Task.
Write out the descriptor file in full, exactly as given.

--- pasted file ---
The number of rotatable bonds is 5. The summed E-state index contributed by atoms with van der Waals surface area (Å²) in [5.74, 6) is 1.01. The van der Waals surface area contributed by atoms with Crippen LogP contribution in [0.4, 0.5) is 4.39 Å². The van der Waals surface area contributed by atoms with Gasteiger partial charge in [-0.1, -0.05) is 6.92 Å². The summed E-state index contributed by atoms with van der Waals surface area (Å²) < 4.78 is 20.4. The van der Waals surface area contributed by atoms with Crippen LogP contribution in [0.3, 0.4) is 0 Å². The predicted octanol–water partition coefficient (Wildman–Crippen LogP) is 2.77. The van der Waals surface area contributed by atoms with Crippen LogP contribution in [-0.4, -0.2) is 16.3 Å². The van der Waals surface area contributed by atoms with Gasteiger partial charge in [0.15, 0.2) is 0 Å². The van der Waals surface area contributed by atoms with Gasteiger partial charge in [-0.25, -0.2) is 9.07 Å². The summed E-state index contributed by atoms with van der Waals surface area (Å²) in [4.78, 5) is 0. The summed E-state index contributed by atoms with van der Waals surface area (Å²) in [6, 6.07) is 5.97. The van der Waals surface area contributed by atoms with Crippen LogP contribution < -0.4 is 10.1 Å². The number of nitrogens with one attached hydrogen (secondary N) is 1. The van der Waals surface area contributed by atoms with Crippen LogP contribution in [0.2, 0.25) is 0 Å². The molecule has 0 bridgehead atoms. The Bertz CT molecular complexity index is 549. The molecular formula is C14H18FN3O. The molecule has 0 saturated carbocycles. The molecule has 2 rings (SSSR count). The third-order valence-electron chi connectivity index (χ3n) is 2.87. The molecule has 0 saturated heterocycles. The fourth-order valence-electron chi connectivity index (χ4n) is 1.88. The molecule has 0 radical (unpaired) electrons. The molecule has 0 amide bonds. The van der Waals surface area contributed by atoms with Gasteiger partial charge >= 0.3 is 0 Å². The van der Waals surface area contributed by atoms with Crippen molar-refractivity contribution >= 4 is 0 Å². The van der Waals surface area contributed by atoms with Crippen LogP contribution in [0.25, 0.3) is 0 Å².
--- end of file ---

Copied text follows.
The number of rotatable bonds is 5. The summed E-state index contributed by atoms with van der Waals surface area (Å²) in [5.74, 6) is 1.01. The van der Waals surface area contributed by atoms with Crippen LogP contribution in [0.4, 0.5) is 4.39 Å². The van der Waals surface area contributed by atoms with Gasteiger partial charge in [-0.1, -0.05) is 6.92 Å². The summed E-state index contributed by atoms with van der Waals surface area (Å²) < 4.78 is 20.4. The van der Waals surface area contributed by atoms with Crippen LogP contribution in [0.3, 0.4) is 0 Å². The predicted octanol–water partition coefficient (Wildman–Crippen LogP) is 2.77. The van der Waals surface area contributed by atoms with Crippen LogP contribution in [-0.4, -0.2) is 16.3 Å². The van der Waals surface area contributed by atoms with Gasteiger partial charge in [0.15, 0.2) is 0 Å². The van der Waals surface area contributed by atoms with Gasteiger partial charge in [-0.25, -0.2) is 9.07 Å². The summed E-state index contributed by atoms with van der Waals surface area (Å²) in [4.78, 5) is 0. The summed E-state index contributed by atoms with van der Waals surface area (Å²) in [6, 6.07) is 5.97. The van der Waals surface area contributed by atoms with Crippen LogP contribution < -0.4 is 10.1 Å². The number of nitrogens with one attached hydrogen (secondary N) is 1. The van der Waals surface area contributed by atoms with Crippen LogP contribution in [0.2, 0.25) is 0 Å². The molecule has 0 bridgehead atoms. The Bertz CT molecular complexity index is 549. The molecular formula is C14H18FN3O. The molecule has 0 saturated carbocycles. The molecule has 2 rings (SSSR count). The third-order valence-electron chi connectivity index (χ3n) is 2.87. The molecule has 0 saturated heterocycles. The fourth-order valence-electron chi connectivity index (χ4n) is 1.88. The molecule has 0 radical (unpaired) electrons. The molecule has 0 amide bonds. The van der Waals surface area contributed by atoms with Gasteiger partial charge >= 0.3 is 0 Å². The van der Waals surface area contributed by atoms with Crippen molar-refractivity contribution >= 4 is 0 Å². The van der Waals surface area contributed by atoms with Crippen LogP contribution in [0.25, 0.3) is 0 Å².